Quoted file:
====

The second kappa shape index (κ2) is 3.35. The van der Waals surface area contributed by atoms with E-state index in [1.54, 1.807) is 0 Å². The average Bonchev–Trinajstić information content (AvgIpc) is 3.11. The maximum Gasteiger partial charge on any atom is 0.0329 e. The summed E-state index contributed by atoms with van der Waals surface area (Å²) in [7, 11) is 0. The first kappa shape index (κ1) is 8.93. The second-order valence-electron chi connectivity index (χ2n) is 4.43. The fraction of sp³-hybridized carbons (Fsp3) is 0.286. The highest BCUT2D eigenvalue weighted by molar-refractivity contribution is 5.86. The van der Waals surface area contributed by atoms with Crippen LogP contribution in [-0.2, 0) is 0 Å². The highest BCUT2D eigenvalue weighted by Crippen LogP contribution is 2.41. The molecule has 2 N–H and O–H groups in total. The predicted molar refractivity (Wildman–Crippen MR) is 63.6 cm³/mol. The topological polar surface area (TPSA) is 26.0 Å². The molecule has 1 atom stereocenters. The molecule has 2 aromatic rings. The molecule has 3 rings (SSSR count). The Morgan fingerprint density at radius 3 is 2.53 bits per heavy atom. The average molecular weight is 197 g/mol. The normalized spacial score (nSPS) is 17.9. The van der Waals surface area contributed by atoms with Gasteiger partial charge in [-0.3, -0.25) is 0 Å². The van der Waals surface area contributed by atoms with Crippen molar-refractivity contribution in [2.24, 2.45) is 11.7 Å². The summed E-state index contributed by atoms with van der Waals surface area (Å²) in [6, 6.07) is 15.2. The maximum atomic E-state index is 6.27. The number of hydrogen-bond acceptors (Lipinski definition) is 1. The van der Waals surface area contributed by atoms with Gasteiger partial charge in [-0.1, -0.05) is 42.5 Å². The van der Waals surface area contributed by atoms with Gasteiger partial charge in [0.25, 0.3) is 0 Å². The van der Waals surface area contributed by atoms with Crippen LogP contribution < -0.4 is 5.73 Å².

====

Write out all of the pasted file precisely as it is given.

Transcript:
The second kappa shape index (κ2) is 3.35. The van der Waals surface area contributed by atoms with E-state index in [1.54, 1.807) is 0 Å². The average Bonchev–Trinajstić information content (AvgIpc) is 3.11. The maximum Gasteiger partial charge on any atom is 0.0329 e. The summed E-state index contributed by atoms with van der Waals surface area (Å²) in [7, 11) is 0. The first kappa shape index (κ1) is 8.93. The second-order valence-electron chi connectivity index (χ2n) is 4.43. The fraction of sp³-hybridized carbons (Fsp3) is 0.286. The highest BCUT2D eigenvalue weighted by molar-refractivity contribution is 5.86. The van der Waals surface area contributed by atoms with Crippen LogP contribution in [-0.2, 0) is 0 Å². The highest BCUT2D eigenvalue weighted by Crippen LogP contribution is 2.41. The molecule has 2 N–H and O–H groups in total. The predicted molar refractivity (Wildman–Crippen MR) is 63.6 cm³/mol. The topological polar surface area (TPSA) is 26.0 Å². The molecule has 1 atom stereocenters. The molecule has 2 aromatic rings. The molecule has 3 rings (SSSR count). The Morgan fingerprint density at radius 3 is 2.53 bits per heavy atom. The average molecular weight is 197 g/mol. The normalized spacial score (nSPS) is 17.9. The van der Waals surface area contributed by atoms with Gasteiger partial charge in [-0.3, -0.25) is 0 Å². The van der Waals surface area contributed by atoms with Crippen molar-refractivity contribution in [2.24, 2.45) is 11.7 Å². The summed E-state index contributed by atoms with van der Waals surface area (Å²) in [6, 6.07) is 15.2. The maximum atomic E-state index is 6.27. The number of hydrogen-bond acceptors (Lipinski definition) is 1. The van der Waals surface area contributed by atoms with Gasteiger partial charge in [-0.1, -0.05) is 42.5 Å². The van der Waals surface area contributed by atoms with Gasteiger partial charge in [0.25, 0.3) is 0 Å². The van der Waals surface area contributed by atoms with Crippen LogP contribution < -0.4 is 5.73 Å².